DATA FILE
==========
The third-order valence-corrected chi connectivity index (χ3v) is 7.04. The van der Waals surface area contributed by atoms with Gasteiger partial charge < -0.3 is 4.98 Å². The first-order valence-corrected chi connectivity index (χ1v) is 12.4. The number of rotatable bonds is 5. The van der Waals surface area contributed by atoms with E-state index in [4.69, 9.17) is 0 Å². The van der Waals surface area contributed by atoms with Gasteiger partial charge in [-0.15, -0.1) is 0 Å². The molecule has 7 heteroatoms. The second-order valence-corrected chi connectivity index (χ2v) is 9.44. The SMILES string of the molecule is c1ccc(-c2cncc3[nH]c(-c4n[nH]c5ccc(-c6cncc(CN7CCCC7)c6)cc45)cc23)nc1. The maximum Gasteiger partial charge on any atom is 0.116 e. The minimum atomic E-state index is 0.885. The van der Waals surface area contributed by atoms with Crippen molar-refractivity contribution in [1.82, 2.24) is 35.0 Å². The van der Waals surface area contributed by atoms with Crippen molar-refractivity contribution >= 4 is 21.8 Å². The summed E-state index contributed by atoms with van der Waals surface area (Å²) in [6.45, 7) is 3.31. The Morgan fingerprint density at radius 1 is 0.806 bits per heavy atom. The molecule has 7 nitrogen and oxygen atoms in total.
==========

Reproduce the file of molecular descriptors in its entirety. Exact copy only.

The third-order valence-corrected chi connectivity index (χ3v) is 7.04. The van der Waals surface area contributed by atoms with Gasteiger partial charge < -0.3 is 4.98 Å². The first-order valence-corrected chi connectivity index (χ1v) is 12.4. The number of rotatable bonds is 5. The van der Waals surface area contributed by atoms with E-state index in [4.69, 9.17) is 0 Å². The van der Waals surface area contributed by atoms with Gasteiger partial charge in [-0.15, -0.1) is 0 Å². The molecule has 7 heteroatoms. The second-order valence-corrected chi connectivity index (χ2v) is 9.44. The SMILES string of the molecule is c1ccc(-c2cncc3[nH]c(-c4n[nH]c5ccc(-c6cncc(CN7CCCC7)c6)cc45)cc23)nc1. The maximum Gasteiger partial charge on any atom is 0.116 e. The minimum atomic E-state index is 0.885. The van der Waals surface area contributed by atoms with Crippen molar-refractivity contribution in [1.82, 2.24) is 35.0 Å². The van der Waals surface area contributed by atoms with Crippen molar-refractivity contribution >= 4 is 21.8 Å². The summed E-state index contributed by atoms with van der Waals surface area (Å²) in [6.45, 7) is 3.31. The Morgan fingerprint density at radius 1 is 0.806 bits per heavy atom. The molecule has 7 nitrogen and oxygen atoms in total.